Students at Clawson Elementary on Seventh Street are remembering loved ones who have passed as part of Dia de los Muertos, also known as the Day of the Dead.

Tributes have been placed throughout the school and will remain on display all this week honoring the Day of the Dead. One specific tribute is for Clawson staff members who have lost family members. Other displays have not only family members, but also beloved pets that have passed on.

Cenia Roman, the parent liaison at Clawson, placed some fig cookies and a small jar of coffee next to a picture of her uncle, grandma and aunt.

“My uncle passed away in June this past summer and my grandma passed away five years ago on Christmas Eve,” she said. “I think this is such a great idea. This is the first time I do this. I know it’s tradition. It makes you feel really special. I was glad I was able to offer something to the family members that I have lost.”

Linda Hurtado, a second grader at Clawson, recently lost her cat she called “Kitty Cat”. In her memory, Hurtado brought a can of tuna and placed it next to a picture of her cat. Hurtado said Kitty Cat liked tuna and she misses her.

Corinna Moen, principal at Clawson said, because Douglas is so close to the border, she has wanted to do a Day of the Dead celebration.

“This is so much of our history and culture,” she said. “Many of our students don’t know the meaning behind it.”

According to history, Dia de los Muertos is a holiday celebrated on November 1. Although marked throughout Latin America, Dia de los Muertos is most strongly associated with Mexico, where the tradition originated.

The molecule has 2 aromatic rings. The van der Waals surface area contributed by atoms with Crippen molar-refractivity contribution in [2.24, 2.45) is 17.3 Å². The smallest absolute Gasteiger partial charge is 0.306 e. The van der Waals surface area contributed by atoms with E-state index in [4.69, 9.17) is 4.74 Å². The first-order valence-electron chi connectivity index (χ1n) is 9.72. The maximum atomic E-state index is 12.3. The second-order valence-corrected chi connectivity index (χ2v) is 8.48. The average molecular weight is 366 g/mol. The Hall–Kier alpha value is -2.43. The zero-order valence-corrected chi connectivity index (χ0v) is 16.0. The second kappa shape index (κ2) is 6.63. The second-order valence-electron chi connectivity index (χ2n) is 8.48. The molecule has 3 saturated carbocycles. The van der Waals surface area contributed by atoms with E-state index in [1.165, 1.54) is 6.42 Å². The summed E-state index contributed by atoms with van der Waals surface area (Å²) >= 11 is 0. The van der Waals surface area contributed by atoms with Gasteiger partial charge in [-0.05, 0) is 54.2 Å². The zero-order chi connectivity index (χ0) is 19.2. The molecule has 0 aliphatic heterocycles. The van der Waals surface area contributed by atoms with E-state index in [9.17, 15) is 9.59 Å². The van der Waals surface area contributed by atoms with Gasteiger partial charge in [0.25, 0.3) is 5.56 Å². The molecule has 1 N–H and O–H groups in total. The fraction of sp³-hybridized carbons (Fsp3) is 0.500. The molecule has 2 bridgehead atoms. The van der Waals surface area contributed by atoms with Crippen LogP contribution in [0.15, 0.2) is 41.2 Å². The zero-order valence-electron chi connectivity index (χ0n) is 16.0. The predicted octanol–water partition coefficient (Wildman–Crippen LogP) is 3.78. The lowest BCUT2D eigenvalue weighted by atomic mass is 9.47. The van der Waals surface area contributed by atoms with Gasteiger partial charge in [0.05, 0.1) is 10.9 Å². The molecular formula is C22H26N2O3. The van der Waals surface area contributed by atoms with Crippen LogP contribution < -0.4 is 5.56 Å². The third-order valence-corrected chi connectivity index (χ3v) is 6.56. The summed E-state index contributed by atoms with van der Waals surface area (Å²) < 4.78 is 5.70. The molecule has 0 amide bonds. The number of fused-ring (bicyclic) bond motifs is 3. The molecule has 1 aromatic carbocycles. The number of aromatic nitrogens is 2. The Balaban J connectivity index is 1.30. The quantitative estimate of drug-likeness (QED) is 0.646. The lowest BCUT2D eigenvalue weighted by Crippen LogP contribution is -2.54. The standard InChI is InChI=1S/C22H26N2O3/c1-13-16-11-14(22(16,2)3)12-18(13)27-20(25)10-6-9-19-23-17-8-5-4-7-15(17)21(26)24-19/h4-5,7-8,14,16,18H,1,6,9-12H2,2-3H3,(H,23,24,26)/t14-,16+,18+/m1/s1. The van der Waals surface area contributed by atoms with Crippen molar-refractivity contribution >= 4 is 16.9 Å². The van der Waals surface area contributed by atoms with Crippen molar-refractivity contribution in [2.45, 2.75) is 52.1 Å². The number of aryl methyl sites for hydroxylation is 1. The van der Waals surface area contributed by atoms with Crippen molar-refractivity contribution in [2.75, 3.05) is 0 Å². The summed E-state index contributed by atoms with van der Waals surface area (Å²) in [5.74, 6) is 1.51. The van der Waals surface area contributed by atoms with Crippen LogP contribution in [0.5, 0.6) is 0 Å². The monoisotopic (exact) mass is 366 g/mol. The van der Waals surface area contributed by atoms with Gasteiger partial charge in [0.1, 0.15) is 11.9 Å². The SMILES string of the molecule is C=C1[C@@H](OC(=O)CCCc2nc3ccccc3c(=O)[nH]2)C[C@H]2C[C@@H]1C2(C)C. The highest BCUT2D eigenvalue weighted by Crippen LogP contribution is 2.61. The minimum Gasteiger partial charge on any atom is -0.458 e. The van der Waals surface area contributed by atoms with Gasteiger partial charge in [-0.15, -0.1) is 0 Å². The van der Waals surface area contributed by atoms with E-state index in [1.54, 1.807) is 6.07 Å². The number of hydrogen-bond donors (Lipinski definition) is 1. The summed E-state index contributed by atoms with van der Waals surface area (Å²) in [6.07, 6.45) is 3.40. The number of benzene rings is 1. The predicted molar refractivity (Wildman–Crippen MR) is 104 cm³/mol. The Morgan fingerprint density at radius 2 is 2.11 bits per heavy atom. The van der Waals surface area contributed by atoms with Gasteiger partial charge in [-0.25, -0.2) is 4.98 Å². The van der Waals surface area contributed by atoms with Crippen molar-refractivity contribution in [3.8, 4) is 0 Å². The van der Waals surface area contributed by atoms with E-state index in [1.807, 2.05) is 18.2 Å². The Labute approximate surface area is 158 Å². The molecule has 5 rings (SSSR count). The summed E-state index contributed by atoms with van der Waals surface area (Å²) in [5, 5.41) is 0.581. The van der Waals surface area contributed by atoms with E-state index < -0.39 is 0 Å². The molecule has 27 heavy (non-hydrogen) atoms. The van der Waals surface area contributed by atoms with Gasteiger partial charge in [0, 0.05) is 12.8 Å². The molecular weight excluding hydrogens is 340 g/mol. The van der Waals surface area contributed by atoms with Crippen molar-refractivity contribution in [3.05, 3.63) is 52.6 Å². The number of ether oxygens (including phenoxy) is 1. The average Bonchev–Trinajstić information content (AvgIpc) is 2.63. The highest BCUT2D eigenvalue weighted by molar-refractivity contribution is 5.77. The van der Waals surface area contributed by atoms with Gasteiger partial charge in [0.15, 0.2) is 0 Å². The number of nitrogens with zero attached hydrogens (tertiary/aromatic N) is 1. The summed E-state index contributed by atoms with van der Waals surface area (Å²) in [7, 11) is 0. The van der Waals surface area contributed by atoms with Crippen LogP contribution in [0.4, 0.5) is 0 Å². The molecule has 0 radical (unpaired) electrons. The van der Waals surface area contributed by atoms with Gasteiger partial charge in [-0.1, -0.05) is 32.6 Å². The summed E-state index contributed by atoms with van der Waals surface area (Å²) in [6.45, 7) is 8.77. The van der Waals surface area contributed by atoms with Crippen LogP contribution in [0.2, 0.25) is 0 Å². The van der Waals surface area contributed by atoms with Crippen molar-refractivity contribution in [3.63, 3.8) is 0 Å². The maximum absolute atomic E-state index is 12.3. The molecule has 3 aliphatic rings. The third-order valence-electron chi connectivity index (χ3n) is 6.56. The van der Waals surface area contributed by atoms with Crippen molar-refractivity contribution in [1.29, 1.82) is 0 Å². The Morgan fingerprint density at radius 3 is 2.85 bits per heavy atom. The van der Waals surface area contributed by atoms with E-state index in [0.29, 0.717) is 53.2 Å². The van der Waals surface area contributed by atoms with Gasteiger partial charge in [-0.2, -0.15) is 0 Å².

Dia de los Muertos honors those who have passed with festivals and lively celebrations. It celebrates the lives of the deceased with food, drink, parties, and activities the dead enjoyed in life. Dia de los Muertos recognizes death as a natural part of the human experience, a continuum with birth, childhood, and growing up to become a contributing member of the community. History shows that on Dia de los Muertos, the dead are also a part of the community, awakened from their eternal sleep to share celebrations with their loved ones.

Moen had all her teachers do a lesson this past week on the history and significance of the Day of the Dead. Part of that was creating the altars to the loved ones they have lost.

“We are doing a series with our students this year called ‘Traditions through Families’,” she said. “In September we had traditions through stories and the students shared stories with their students and their child. This is our ‘Traditions through Memories’ where they are remembering people they’ve lost. Every student has a little skull and a picture and they tell a story about them. Many of our students don’t realize this is part of their culture so I wanted to bring it to the forefront. There’s not just Halloween but also this amazing day that we remember our family members.”

Moen said she was impressed by the displays that were created by the students and their teachers.

Carolyn Celaya, who works in the main office and was all decked out for the celebration, said she was moved by what she saw from the students.

“It makes you want to cry,” she said. “They really got into it.”

Parents are invited to stop by the school this week and see the Day of the Dead tributes.

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